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Italian culture traditions and customs. Surviving Roman daily life and Italian culture in Italy:

Italy is really many different nations in one and has in fact been a unified nation for a shorter period than most "New World" colonies. These articles provide interesting insight into Italian culture traditions and customs...

 • The food culture      • Etiquette       • Festivals
• The Italian Lover      • Religion     • Carnivals


Italian culture: Identity

The Italians identify first with their village, this is known as "Campanilismo" - that area visible from the bell tower of the church in their village. "Campanile" meaning bell tower.

But first and foremost Italians give priority to themselves, then their families, the village, province, region, and finally the country.



Italian culture traditions: The Italy food culture

The principle reason why many visit Italy is for the food. And who can blame them! The dining has to be among the best, if not the best, in the world.

Italian Breakfast: Many a tourist has walked tummy grumbling out of their hotels in the morning. Italians are not big on the "most important meal of the day". Breakfast in Italy is usually a croissant and an espresso.
Luckily for some of us most Italian hotels are catching on and now serve plenty of cereals, yogurt, fruit, cold meats and bacon and eggs.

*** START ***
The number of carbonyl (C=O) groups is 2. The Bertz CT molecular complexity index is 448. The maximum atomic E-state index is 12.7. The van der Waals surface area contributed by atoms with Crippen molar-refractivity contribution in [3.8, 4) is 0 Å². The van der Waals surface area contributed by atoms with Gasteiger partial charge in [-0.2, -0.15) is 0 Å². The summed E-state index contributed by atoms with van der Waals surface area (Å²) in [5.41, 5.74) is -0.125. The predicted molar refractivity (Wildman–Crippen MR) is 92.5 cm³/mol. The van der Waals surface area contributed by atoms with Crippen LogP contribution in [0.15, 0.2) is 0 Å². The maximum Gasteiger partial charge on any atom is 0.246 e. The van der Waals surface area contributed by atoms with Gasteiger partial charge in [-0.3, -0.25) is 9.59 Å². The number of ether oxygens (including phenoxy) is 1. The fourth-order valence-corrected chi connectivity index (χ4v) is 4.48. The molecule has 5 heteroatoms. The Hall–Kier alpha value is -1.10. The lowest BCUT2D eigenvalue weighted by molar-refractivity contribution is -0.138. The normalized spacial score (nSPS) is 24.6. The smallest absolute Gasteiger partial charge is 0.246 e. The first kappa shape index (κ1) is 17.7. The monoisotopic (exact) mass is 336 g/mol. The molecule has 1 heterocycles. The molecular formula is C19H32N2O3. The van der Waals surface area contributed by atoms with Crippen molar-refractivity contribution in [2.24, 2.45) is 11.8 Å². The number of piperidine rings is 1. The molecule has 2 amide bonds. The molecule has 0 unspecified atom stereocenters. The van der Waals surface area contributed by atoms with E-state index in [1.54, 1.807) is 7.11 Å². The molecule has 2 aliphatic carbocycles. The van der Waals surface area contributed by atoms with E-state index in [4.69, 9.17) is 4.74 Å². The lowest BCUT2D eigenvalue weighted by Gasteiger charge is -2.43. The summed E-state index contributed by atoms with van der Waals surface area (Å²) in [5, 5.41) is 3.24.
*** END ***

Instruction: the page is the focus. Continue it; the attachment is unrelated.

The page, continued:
Lunch and Supper: (Tea and dinner) The menu is usually the same for both and depending where you are in Italy the main meal could be either lunch or supper.

Meals are made up of "antipasto" - starters, then "primo" - a pasta or rice dish, "secondo" - the main meal, usually white or red meat. (Remember vegetables, fries and salads must be ordered separately.) After that comes cheeses, breads and salami and /or other cured meats. Lastly is "dolce" - sweets, which can be desserts or fruits. And finally an espresso (not a Cappuccino) or a liqueur (like Amaretto).

Table etiquette: As in most countries you start with the outside cutlery and move your way in after each course. Napkins are on the right and bread will be on the left.
Napkins are placed on the lap and forearms (not elbows) should rest on the table, not on the lap (as in Anglo-Saxon fashion).

Word of warning: If you do get invited to lunch with some italian friends, do expect a few courses. Go easy on trying to impress the host by eating gigantic pasta proportions (for which you will be heartily encouraged) rather pace yourself for the food assault that's about to follow! (It happened to me once, say no more.)


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Italian culture traditions: Festivals

The Italy food culture is celebrated by what can only be described as diet busting Italian food festivals. Bring it on.
In Rome it feels like a food festival every weekend. If money belts are supposed to be buckled tighter nobody mentioned that to the Romans. Oil, gold and property mortgages may drop and fluctuate but restaurants in Rome are doing a brisker trade than ever!

Most food festivals, or should I rather say, more food festivals happen in Summer. In Rome and Lazio (amongst others):

fun facts about italy
  • Amatrice in Rieti celebrate Amatriciana. The full name is "Sagra degli spaghetti all'Amatriciana". The 30th and 31st August. They celebrate their Amatriciana pasta - fried bacon and tomato sauce.

  • Ariccia in Castelli Romani (just outside Rome) celebrate "Sagra della Porchetta" in the 1st week of September. There is a youth festival with music and good food (good prices).